LONDON — The desperate scenes at the Kabul airport reverberated around the world on Friday, forcing President Biden to defend his handling of the chaotic evacuation and fueling recrimination from American allies that are struggling to get their own citizens out of Taliban-controlled Afghanistan.
Mr. Biden insisted the American-led operation made “significant progress” after a rocky start, with nearly 6,000 American troops evacuating 5,700 Americans, Afghans, and others on Thursday. Flights were suspended for several hours on Friday to process the crush of people at the airport, but they were resuming, he said.
“We’re acting with dispatch,” Mr. Biden said at the White House. “Any American who wants to come home, we will get you home.”
The president’s reassuring words, however, conflicted jarringly with the grim reality in Kabul, where panic reigned and the Taliban encircled the airport in a ring of terror. While Mr. Biden pledged not to abandon American citizens or Afghans who helped the United States, he left untold others in a dangerous limbo, conceding, “I cannot promise what the final outcome will be.”
Thousands of Afghans continued to besiege the airport gates, begging to get on planes as Taliban militants menaced them with sticks and rifle butts. Anxious crowds were pressed up against blast walls, with women and children hoisted into the arms of American troops on the other side.
In one harrowing image, a Marine leaned over razor wire to grasp a wailing baby from outstretched hands. The Pentagon said the baby was sick, received treatment and was later returned to his father.
Many more people were simply turned away, repulsed by reddish clouds of tear gas and volleys of rifle fire above their heads. A Taliban fighter put a gun to the head of one man and warned him, “Go back to your home or I will shoot you,” according to a person who witnessed the encounter.
While the south side of the airfield — the site of anguished scenes earlier in the week — was calmer on Friday, a witness reported that the gate at the north side, where American troops are in control, was mobbed. American-trained Afghan special forces units pushed back the crowds, some shooting in the air. The staccato pops of gunfire mixed with the roar of planes taking off.
On the airport’s eastern perimeter, hundreds of Afghans jostled with British soldiers as they tried to get into a British-controlled compound. In video posted to social media by the BBC, troops ordered people away from the entrance. Footage showed a soldier hurling a man to the ground.
“It is impossible to get to the airport — if you keep going and pushing, you may get shot dead and lose your life,” one Afghan man said on Friday. “I saw a teenage girl trampled yesterday. She was dead, and her father was crying.”
The man, who spoke on the condition of anonymity because he feared for his safety, said he had tried and failed six times in recent days to reach the airport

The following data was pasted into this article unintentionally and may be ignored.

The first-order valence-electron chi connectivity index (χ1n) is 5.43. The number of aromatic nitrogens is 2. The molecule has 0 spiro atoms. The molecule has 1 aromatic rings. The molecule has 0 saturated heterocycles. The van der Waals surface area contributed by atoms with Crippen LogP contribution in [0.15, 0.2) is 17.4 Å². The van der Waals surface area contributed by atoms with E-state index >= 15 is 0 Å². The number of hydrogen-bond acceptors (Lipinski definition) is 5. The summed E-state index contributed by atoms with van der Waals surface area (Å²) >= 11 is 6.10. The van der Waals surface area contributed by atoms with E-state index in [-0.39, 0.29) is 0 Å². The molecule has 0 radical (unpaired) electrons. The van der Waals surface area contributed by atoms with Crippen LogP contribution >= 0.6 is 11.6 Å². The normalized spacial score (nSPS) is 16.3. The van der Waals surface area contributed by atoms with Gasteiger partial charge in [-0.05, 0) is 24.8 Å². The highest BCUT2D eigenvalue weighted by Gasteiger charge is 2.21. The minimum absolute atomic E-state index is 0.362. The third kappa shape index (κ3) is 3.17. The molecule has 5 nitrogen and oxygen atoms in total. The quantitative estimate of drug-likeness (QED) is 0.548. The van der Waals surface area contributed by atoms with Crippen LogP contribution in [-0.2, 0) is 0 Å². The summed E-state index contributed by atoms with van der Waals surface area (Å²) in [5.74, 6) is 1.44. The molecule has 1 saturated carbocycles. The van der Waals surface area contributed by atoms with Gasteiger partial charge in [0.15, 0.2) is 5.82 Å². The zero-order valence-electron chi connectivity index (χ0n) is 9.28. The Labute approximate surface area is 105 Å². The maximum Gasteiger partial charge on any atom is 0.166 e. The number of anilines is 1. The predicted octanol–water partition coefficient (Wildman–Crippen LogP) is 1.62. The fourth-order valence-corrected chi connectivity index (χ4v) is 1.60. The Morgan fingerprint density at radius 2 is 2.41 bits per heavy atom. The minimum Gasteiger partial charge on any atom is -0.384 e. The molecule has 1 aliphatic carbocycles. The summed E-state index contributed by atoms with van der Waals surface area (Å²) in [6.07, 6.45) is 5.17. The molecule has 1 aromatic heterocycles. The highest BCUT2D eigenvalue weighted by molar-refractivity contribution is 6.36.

The mayhem, five days after the Taliban stormed the capital in a swift conquest that stunned American officials, attests to the terror inspired by the militants, as well as the logistical obstacles faced by the United States and its allies.
Mr. Biden said the United States was communicating with Taliban officials to guarantee safe passage for those who wanted to leave. But many people are hiding in their homes, fearful of reprisals if they were captured by militants.
While the president spoke of the heartbreak of the past week and said there would be plenty of time for “criticism and second-guessing,” he was defiant that leaving Afghanistan now was the right move. At one point, he referred to the Afghan people as Afghanis, a surprising lapse from someone who has visited the country multiple times over the last two decades.
“This is one of the largest, most difficult airlifts in history,” said Mr. Biden, flanked by Vice President Kamala Harris and Secretary of State Antony J. Blinken. “The only country capable of projecting this much power, with this much precision, on the other side of the world, is the United States of America.”
NATO foreign ministers also said they were working with the Taliban to make it easier for Afghans to get to the airport and vowed the allies would closely cooperate.
NATO’s secretary-general, Jens Stoltenberg, said the problem was not the availability of planes but the difficulty in filling them. “The main challenge we face,” he said, “is ensuring that people can reach and enter Kabul airport.”
The United States and Germany agreed on Friday that Ramstein Air Base in southwestern Germany will be used as a transport hub to try to bring as many people out of Afghanistan as possible.
“We are in agreement with all our partners on the ground that no seat on our aircraft should remain empty,” said Heiko Maas, Germany’s foreign minister.
The bottleneck at the airfield threatened to set off another humanitarian crisis. Relief agencies are struggling to bring food, medicine and other urgently needed supplies into Afghanistan, according to officials.